The BRC model has facilitated the creation of an ecosystem for translational research and experimental medicine at a local level, while maintaining close interactions with national and global academic and commercial partners to achieve patient-centered research and improved patient outcomes. This translational research infrastructure has established leading experimental medicine capability, making investment in U.K. research an attractive prospect for commercial partners. The challenge now and moving forward is not only to maintain relevance in an ever-changing competitive market but also to improve efficiency to minimize the lag time from research laboratory to the clinic, while upholding the highest standards in patient safety and delivering improved clinical outcomes in a sustainable manner.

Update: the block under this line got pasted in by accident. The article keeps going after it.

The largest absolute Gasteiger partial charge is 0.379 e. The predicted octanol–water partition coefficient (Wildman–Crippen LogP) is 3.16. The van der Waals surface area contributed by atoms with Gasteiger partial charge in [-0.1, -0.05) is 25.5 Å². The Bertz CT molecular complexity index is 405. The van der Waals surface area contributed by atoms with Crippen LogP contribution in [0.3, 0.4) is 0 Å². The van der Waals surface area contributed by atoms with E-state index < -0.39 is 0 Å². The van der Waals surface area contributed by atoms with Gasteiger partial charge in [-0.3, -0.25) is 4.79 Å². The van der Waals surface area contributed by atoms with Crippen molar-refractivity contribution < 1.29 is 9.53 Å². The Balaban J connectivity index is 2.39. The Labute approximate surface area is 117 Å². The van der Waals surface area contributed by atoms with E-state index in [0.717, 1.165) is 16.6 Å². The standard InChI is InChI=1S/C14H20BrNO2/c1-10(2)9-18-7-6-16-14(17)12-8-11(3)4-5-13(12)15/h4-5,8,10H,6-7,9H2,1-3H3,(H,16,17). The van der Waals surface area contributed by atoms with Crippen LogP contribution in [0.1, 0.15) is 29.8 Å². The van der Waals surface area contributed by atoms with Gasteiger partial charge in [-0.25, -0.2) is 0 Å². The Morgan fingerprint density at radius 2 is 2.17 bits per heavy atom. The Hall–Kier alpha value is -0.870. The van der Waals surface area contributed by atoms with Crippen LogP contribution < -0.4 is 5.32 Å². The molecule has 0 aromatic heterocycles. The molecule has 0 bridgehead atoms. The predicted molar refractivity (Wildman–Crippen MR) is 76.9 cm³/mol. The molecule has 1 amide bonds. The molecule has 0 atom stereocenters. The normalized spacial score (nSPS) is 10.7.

REFERENCES

  1. Acknowledgments: This research was supported by the National Institute for Health Research (NIHR) Biomedical Research Centre based at Guy’s and St. Thomas’ National Health Service (NHS) Foundation Trust and King’s College London. The views expressed here are those of the authors and not necessarily those of the NHS, the NIHR, or the U.K. Department of Health.